0
$\begingroup$

I'm trying to read up on instruction fine-tuning, but I think I have a big misunderstanding.

As I understand, instruction datasets typically have 3 components: (a) the instruction (b) the output/response, and (c) and an optional input. Now, according to this paper: "Based on the collected IT dataset, a pretrained model can be directly fine-tuned in a fully-supervised manner, where given the instruction and the input, the model is trained by predicting each token in the output sequentially." This makes sense to me, i.e, the response/output is the ground truth the model is expected to predict.

However, when I check many tutorials (e.g., this tutorial notebook), it seems that instructions, inputs, and outputs are all combined into a single text sample. But I can't tell from the notebook how the training now works. What is now the ground truth for the supervised training. Or is this now treated as a next-word-prediction task?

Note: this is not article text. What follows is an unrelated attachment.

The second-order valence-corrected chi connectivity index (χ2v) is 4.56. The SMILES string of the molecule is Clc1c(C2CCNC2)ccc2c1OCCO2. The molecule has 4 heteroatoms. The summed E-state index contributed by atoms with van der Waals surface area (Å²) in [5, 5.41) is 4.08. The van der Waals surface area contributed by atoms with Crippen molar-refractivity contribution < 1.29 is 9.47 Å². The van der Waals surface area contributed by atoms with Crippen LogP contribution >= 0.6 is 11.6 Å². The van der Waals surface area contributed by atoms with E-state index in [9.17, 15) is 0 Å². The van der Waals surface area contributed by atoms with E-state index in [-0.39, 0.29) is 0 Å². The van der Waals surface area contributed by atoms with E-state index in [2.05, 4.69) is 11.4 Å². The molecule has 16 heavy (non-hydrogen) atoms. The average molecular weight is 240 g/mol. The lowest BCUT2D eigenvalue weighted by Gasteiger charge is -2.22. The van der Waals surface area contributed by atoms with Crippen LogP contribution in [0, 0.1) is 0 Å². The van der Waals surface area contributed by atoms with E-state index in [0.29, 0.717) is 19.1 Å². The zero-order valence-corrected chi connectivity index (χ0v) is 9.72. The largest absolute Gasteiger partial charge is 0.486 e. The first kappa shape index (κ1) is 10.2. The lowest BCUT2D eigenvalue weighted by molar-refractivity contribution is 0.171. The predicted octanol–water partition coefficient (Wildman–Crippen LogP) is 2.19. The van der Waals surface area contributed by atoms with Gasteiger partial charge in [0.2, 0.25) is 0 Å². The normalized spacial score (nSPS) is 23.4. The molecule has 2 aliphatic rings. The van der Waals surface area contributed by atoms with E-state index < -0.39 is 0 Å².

What am I missing? Or are these indeed two different approaches for instruction tuning. Sorry if those a stupid questions!

$\endgroup$

0

You must log in to answer this question.